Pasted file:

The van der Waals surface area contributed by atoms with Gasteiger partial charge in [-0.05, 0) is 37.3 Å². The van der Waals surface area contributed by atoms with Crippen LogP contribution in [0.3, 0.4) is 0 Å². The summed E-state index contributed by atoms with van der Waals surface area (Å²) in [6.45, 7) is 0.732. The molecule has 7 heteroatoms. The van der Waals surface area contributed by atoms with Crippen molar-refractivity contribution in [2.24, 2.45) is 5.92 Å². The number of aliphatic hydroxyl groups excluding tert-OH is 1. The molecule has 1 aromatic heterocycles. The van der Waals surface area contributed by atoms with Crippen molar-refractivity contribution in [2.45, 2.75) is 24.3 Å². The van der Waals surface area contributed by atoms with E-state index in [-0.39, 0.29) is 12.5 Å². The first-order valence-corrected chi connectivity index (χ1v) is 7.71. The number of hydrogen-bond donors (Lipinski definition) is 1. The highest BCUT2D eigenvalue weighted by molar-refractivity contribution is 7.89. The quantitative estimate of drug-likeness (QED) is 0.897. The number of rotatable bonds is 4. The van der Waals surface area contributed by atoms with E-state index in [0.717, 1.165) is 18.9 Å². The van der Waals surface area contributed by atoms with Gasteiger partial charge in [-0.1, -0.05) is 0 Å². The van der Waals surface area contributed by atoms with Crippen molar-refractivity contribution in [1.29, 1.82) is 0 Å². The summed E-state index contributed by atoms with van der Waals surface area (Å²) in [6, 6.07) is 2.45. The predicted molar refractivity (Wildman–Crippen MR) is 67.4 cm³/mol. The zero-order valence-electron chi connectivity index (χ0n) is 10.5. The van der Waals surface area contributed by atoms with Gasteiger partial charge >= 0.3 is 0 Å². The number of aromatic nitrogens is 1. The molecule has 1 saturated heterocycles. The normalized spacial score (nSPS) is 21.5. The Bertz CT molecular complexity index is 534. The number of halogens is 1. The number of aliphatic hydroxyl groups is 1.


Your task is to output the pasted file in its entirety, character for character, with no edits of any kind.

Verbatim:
The van der Waals surface area contributed by atoms with Gasteiger partial charge in [-0.05, 0) is 37.3 Å². The van der Waals surface area contributed by atoms with Crippen LogP contribution in [0.3, 0.4) is 0 Å². The summed E-state index contributed by atoms with van der Waals surface area (Å²) in [6.45, 7) is 0.732. The molecule has 7 heteroatoms. The van der Waals surface area contributed by atoms with Crippen molar-refractivity contribution in [2.24, 2.45) is 5.92 Å². The number of aliphatic hydroxyl groups excluding tert-OH is 1. The molecule has 1 aromatic heterocycles. The van der Waals surface area contributed by atoms with Crippen molar-refractivity contribution in [2.45, 2.75) is 24.3 Å². The van der Waals surface area contributed by atoms with E-state index in [-0.39, 0.29) is 12.5 Å². The first-order valence-corrected chi connectivity index (χ1v) is 7.71. The number of hydrogen-bond donors (Lipinski definition) is 1. The highest BCUT2D eigenvalue weighted by molar-refractivity contribution is 7.89. The quantitative estimate of drug-likeness (QED) is 0.897. The number of rotatable bonds is 4. The van der Waals surface area contributed by atoms with E-state index in [0.717, 1.165) is 18.9 Å². The van der Waals surface area contributed by atoms with Gasteiger partial charge in [-0.1, -0.05) is 0 Å². The van der Waals surface area contributed by atoms with Crippen molar-refractivity contribution in [1.29, 1.82) is 0 Å². The summed E-state index contributed by atoms with van der Waals surface area (Å²) in [6, 6.07) is 2.45. The predicted molar refractivity (Wildman–Crippen MR) is 67.4 cm³/mol. The zero-order valence-electron chi connectivity index (χ0n) is 10.5. The van der Waals surface area contributed by atoms with Gasteiger partial charge >= 0.3 is 0 Å². The number of aromatic nitrogens is 1. The molecule has 1 saturated heterocycles. The normalized spacial score (nSPS) is 21.5. The Bertz CT molecular complexity index is 534. The number of halogens is 1. The number of aliphatic hydroxyl groups is 1.